1971 (Z28) Example Cowl Tag & Description

The trim tag, located on the cowl area identifies significant information about your car. Move mouse over code on above trim tag examples for detailed description or Click Here for general trim tag decoding information.

Paint CodeColorVinyl TopInterior Availability
11 Antique WhiteB-Bk-Br-G-W* ALL *
13 Nevada SilverB-Bk-W775, 776, 777, 785, 786, 789
19 Tuxedo BlackB-Bk-G-W* ALL *
24 Ascot BlueB-Bk-W775, 776, 777, 785, 786, 789
26 Mulsanne BlueB-Bk-W 775, 776, 777, 785, 786, 789
42 Cottonwood Green Bk-G-W 775, 777, 778, 785, 787, 789
43 Lime GreenBk-G-W 775, 777, 778, 779, 785, 787, 789, 792
49 Antique GreenBk-G-W 775, 777, 778, 779, 785, 787, 789, 792
52 Sunflower YellowBk-W 775, 777, 778, 779, 785, 787, 789, 792
53 Placer GoldBk-W775, 777, 779, 789, 792
61 SandalwoodBk-Br-W775, 777, 778, 779, 787, 789, 792
62 Burnt Orange Bk-Br-W 775, 777, 789
67 Classic CopperBk-W 775, 777, 789
75 Cranberry Red Bk-W 775, 777, 789
78 RosewoodBk-Br-W775, 777, 789

Stripes were available in black or white only, except black with black paint and white with white paint. For non-vinyl roof cars (except black) black stripes were used unless white was specially ordered.

1971 Vinyl Top Code
A = White, B = Black, C = Blue, F = Brown, G = Green

Natoya Haskins named director of diversity and inclusion for W&M SOE

Natoya Haskins, associate professor of counselor education, has been named the first director of diversity and inclusion for the School of Education.

“Equity and inclusion are at the heart of our work,” says Rob Knoeppel, dean of the School of Education. “It’s one of the highest priorities for our school as we move forward in addressing these issues in our community. Dr. Haskins brings a wealth of experience and passion for diversity, having examined diversity through myriad lenses in her research and leading impactful programs that advance equity here at William & Mary and far beyond. We are so grateful to have her in this role.”

A newly-created position, the director of diversity & inclusion serves as a member of the leadership team within the school, as well as on the university-wide Diversity & Inclusion Leadership Council. Specifically, the director is responsible for leading, envisioning, strategizing, and implementing processes, initiatives, and measurable actions leading toward greater diversity and inclusion throughout the school.

“I’m excited to take on this role and lead this work for the school,” says Haskins. “I applied because I wanted to help build a spirit of community and connection around equity, because no one person can do this work alone.”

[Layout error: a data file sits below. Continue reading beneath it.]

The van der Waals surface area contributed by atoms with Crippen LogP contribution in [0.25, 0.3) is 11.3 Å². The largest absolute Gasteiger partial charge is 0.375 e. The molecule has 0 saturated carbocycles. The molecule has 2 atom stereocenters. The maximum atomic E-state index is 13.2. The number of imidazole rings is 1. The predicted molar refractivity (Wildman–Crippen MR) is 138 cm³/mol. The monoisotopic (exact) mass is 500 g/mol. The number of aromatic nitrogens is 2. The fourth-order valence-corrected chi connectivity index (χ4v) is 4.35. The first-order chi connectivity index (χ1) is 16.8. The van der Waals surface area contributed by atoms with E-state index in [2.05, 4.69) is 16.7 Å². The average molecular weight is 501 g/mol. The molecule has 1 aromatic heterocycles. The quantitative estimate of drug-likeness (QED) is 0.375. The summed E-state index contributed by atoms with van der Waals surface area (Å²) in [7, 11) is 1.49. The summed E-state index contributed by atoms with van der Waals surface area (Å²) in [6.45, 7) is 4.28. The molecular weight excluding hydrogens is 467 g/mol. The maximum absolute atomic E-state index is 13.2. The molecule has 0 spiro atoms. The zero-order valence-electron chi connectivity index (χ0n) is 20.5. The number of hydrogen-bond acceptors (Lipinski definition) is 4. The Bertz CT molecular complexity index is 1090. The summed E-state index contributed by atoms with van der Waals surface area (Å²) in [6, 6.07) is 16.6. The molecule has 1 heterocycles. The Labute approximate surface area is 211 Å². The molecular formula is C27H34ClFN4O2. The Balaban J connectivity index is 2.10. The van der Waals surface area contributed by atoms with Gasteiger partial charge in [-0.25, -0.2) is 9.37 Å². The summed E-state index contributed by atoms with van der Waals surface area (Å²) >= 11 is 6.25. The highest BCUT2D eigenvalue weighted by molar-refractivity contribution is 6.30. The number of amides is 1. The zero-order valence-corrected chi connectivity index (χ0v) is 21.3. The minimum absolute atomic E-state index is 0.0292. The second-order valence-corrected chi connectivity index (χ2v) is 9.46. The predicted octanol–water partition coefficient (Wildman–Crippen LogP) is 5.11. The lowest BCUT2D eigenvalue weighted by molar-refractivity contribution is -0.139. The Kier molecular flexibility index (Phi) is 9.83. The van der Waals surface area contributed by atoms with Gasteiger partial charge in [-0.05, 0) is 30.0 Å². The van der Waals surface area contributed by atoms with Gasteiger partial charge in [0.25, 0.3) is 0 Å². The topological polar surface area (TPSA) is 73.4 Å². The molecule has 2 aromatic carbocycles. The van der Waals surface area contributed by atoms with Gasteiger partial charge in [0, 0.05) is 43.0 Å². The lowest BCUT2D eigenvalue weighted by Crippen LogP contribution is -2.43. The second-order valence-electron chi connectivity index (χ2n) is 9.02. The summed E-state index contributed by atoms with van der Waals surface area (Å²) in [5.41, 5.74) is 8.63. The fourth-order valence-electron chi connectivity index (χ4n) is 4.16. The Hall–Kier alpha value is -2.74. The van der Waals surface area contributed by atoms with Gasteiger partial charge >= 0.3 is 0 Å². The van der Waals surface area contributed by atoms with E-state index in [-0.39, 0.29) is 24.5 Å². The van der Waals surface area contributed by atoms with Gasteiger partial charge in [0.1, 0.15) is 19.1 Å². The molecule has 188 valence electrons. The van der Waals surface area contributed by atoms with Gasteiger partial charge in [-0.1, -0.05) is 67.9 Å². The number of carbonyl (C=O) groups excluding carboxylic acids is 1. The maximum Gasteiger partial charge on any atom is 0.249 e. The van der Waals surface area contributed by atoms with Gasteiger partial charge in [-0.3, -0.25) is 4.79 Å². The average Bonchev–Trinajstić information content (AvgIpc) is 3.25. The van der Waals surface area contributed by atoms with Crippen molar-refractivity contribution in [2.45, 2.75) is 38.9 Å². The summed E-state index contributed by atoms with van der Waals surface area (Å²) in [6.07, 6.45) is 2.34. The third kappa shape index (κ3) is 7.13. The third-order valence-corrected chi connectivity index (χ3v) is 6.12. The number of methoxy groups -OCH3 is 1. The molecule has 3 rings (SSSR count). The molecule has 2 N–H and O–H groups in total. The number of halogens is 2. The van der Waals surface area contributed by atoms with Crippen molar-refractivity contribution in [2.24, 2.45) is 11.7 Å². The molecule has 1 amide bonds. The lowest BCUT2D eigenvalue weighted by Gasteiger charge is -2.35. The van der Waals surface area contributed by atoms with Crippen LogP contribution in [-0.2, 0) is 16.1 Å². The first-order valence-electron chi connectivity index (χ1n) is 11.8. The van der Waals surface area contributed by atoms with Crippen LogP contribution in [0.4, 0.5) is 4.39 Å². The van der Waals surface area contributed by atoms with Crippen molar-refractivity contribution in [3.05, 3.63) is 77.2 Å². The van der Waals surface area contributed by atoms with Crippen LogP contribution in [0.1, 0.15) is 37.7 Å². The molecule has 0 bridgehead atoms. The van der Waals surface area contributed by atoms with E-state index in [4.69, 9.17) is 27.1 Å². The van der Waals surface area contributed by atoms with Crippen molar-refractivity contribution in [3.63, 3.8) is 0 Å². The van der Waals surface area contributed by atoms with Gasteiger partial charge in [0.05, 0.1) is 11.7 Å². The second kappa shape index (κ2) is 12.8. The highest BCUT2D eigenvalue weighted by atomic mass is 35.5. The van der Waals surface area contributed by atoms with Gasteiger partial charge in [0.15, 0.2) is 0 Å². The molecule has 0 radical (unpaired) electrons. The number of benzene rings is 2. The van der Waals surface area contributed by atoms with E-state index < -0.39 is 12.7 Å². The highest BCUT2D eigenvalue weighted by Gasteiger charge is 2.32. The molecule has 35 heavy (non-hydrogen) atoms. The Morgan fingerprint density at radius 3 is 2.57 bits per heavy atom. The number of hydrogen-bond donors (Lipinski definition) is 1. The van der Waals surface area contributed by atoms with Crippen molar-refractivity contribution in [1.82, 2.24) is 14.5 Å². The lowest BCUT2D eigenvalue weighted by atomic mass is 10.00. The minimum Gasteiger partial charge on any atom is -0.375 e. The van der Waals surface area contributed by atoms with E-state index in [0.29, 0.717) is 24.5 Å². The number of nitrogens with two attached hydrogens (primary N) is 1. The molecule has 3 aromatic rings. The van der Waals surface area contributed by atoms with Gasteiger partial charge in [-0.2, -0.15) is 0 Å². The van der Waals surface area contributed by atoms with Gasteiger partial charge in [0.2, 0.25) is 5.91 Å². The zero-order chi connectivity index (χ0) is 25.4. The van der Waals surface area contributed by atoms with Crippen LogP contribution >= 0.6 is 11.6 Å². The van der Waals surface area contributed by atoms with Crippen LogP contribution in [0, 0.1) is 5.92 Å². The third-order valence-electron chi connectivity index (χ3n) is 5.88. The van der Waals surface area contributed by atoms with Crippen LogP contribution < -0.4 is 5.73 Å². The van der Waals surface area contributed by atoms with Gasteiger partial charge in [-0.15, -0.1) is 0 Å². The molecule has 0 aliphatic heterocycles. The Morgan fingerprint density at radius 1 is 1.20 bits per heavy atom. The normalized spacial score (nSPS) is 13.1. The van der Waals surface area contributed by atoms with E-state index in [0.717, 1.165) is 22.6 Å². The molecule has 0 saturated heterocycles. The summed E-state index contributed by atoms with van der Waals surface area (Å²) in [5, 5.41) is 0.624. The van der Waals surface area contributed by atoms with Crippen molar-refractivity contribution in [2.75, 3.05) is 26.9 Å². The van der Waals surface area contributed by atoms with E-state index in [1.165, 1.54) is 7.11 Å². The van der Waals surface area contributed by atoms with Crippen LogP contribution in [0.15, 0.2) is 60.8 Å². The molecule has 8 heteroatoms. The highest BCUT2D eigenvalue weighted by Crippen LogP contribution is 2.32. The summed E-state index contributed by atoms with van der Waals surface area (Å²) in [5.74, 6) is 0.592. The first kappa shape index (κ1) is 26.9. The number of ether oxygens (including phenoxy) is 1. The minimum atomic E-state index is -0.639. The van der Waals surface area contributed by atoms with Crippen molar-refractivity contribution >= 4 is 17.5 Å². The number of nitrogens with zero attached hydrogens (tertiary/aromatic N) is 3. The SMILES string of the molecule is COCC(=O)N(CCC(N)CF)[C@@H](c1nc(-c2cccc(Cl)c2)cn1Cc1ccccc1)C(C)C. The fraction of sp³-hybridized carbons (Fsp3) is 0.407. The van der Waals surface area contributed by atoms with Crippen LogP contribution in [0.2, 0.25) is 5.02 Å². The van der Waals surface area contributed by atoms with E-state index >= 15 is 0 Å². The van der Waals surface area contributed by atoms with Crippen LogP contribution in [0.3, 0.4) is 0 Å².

She pointed to a favorite African proverb as an inspiration: If you want to go quickly, go alone. If you want to go far, go together. For Haskins, this is an opportunity to build a vision and a journey that the entire school community can undertake together.

A wealth of experience

Haskins began her career as a school counselor in a high-needs school where 99% of students were minority and 99% qualified for free and reduced lunch. Following her doctoral work, she focused her teaching, research and service on creating opportunities for underrepresented students and advancing social justice and equity within higher education and the counseling profession.

At William & Mary, she has built courses and expanded curriculum offerings related to multicultural competence, including building the social justice dashboard that is an integral component of the student experience in the   online counseling degree.

Haskins’s research focuses on strategies to support underrepresented students and faculty, as well as culturally responsive theories and the role of school counselors as social justice activists.

She founded and co-directs the   Social Justice & Diversity Research Fellows Program, which brings together researchers from across the university to support and promote research in the areas of social justice and diversity, and served as the co-director of   WMSURE, a program that supports undergraduates from underrepresented backgrounds as they pursue research.

She has also been a leading voice and organizer of   Courageous Conversations, a series of collaborative discussions within the School of Education regarding race and culture in schools and society. The events provide a safe space for faculty, staff and students to discuss issues of race, culture, diversity and inclusion both at William & Mary and in the schools, communities, agencies and organizations in which they serve and live.

A vision for the future

As Haskins looks to the future of DEI efforts at the School of Education, she aspires to balance short-term wins while working toward longer, lasting change.